[0006] It is therefore an important object of this invention to insure that the ball and the club head contact each other so that the ball leaves the place from which it was hit in a direction, relative to the fairway that is desired by the golfer. Put another way, the grip of the club is such that the club head strikes the ball at an angle such upon impact, the ball initially travels in an accurately controlled direction and carry with respect to the stance of the golfer. Other and additional objects of this invention will become clear from a consideration of this entire specification including the drawing.

[0007] It is well known that the forefinger is the most sensitive of all fingers, and the new golf club grip of this invention, and the method of gripping a golf club of this invention, provides a more efficient way of using this forefinger to positively improve distance and accuracy of the flight of a golf ball.

[0008] The invention described herein overcomes the disadvantage that it is difficult to hit a ball in an accurate predetermined direction relative to the club head face because swinging a golf club using a conventional grip, in which both hands are successively folded around the golf club shaft and wherein the club shaft is supported the two hand, at effectively only one point, creates a small discrepancy between the length of the club shaft supposedly covered by the gripping hand and the effective width of the hands gripping the golf club. The instant invention overcomes this discrepancy by not wrapping the forefinger, of the hand that is disposed nearer to the club head, around the club shaft, but rather stretching that forefinger toward the club head on a line that is generally aligned with the longitudinal axis of the club shaft. The remaining fingers of both hands are wrapped around the club shaft in the usual manner. This grip is useful not only in connection with a putter and/or a sand wedge, both of which require strict control the direction and carry of a ball, but also other golf clubs, such as a “woods” (metal, wooden, composite or made of other materials as the case may be), or numbers 1 to 9 irons. When used with longer hitting clubs, such as a driver or a long or middle iron, it will be found that the ball travels in a more controlled and more accurate line than when all ten fingers are wrapped around the golf club shaft. Further, the flight of ball distance achieved with the longer clubs is more consistent from shot to shot. This enables the golfer to be more accurate in reaching his desired landing zones.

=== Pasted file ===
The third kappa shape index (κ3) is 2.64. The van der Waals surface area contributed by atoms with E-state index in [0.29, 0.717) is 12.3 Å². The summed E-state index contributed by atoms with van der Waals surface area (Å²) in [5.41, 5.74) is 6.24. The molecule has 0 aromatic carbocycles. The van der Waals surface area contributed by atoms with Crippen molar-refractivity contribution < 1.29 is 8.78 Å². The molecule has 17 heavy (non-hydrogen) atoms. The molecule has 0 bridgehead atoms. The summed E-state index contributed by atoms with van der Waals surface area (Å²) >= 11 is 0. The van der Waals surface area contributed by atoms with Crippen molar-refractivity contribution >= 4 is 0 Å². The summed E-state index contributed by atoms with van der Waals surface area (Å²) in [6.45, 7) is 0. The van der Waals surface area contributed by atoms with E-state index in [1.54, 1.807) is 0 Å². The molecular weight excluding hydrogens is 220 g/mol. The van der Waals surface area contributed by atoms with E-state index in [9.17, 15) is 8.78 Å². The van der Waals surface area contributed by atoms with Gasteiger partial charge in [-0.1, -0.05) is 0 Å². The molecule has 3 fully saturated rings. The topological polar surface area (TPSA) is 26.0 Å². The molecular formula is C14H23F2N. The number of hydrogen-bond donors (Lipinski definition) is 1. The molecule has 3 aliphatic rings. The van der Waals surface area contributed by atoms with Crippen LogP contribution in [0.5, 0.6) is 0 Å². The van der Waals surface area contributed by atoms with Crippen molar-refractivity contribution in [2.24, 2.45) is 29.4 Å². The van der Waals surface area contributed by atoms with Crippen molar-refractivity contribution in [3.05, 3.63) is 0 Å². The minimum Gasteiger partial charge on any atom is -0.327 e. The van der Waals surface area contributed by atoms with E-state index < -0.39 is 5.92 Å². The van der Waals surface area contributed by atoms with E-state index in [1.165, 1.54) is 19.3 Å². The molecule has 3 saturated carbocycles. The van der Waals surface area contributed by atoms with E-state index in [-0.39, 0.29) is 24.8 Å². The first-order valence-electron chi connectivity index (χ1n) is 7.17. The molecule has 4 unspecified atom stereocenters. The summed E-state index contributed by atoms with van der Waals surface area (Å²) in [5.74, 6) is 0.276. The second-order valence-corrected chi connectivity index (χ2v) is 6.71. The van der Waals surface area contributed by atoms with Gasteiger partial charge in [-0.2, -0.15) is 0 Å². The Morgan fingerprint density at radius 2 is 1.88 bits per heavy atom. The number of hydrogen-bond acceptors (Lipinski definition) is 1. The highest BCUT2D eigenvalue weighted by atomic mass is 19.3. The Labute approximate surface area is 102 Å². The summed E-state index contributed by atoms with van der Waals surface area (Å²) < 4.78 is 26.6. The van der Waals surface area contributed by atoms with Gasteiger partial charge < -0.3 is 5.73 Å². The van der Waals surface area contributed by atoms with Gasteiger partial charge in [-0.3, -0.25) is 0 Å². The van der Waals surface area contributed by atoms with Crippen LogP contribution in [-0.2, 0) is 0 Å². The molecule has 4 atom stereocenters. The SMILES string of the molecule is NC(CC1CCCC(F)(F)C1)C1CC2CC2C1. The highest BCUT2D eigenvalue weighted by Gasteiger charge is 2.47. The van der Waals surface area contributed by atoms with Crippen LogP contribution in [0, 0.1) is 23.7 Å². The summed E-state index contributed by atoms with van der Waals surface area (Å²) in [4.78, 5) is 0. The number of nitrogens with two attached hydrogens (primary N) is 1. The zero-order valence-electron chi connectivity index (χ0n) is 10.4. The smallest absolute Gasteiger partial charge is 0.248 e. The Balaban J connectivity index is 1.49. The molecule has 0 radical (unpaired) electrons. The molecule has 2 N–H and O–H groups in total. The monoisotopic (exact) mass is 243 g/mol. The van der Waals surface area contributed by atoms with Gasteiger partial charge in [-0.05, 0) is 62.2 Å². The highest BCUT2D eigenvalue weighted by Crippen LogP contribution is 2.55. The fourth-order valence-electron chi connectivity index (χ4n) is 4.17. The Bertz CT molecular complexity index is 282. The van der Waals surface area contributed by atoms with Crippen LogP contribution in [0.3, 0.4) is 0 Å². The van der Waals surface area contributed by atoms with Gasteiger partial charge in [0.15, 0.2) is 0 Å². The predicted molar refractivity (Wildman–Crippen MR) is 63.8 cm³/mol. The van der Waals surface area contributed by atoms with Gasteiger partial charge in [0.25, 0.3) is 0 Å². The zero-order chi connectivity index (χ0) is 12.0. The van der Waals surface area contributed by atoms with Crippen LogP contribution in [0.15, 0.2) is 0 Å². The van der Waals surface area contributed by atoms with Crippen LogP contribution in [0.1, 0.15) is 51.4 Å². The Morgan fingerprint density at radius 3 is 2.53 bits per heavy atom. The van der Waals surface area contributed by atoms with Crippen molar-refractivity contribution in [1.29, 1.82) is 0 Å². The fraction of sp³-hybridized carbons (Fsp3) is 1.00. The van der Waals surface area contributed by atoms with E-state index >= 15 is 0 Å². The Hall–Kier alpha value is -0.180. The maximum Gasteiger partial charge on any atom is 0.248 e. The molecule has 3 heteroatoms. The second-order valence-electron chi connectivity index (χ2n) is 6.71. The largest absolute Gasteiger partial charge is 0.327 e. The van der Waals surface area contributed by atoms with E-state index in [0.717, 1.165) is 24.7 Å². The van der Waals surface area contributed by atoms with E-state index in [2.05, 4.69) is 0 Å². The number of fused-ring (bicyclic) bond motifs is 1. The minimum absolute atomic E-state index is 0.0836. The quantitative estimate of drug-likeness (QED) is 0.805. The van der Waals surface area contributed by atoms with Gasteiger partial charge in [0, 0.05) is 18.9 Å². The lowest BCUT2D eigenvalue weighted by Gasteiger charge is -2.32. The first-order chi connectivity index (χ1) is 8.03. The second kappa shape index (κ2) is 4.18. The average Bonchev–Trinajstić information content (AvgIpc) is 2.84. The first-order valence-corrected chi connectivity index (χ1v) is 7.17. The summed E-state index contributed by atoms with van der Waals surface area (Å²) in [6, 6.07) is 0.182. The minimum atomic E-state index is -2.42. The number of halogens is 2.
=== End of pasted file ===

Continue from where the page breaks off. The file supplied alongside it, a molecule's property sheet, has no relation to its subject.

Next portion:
BRIEF DESCRIPTION OF THE DRAWINGS

[0009] FIG. 1 is a schematic drawing illustrating a golfer gripping a golf club in accordance with the invention.

[0010] FIG. 2 is a partial view from the right front of the golfer shown in FIG. 1

[0011] FIG. 3 is a partial right view showing the conventional method of gripping a golf club.

DETAILED DESCRIPTION OF THE PREFERRED EMBODIMENT OF THE INVENTION

[0012] The invention described here mainly provides a new golf club grip, and a method of gripping a golf club that not only increase the carry of the ball but also more accurately control of the direction and distance that the ball will carry.

[0013] FIGS. 1 and 2 show the preferred embodiment of the invention (the golfer in FIGS. 1 and 2 is right handed. If the golfer is left handed, the positions of the hands will be reversed).

[0014] As shown in FIGS. 1 and 2, the grip (G) of the invention provides that the golfer's two hands are folded about the club shaft from different directions. It will be noted that the positions of the left hand (1) and its fingers (4) and the right hand (2) and four of its fingers (3) are substantially the same as the conventional position of the golfer's hands and fingers (see FIG. 3).

[0015] The instant invention departs from the conventional golf club grip by positioning one finger (2A) of the 10 fingers, that is the index finger of the hand closest to the club head, around the grip (G) in a different way. The aforementioned only differently positioned finger is shown as a forefinger of the right hand (2) or left hand (1), whichever is closest to the club head. This forefinger is disposed aligned substantially parallel to the grip (G) as shown in FIGS. 1 and 2. In the embodiment shown in the drawing, the golfer is right handed and therefore the appropriate finger that is substantially aligned with the club shaft is a forefinger (2A) of the right hand (2). Since the forefinger (2A) is the most sensitive finger, its alignment with the club shaft creates the most effective control when swinging the golf club.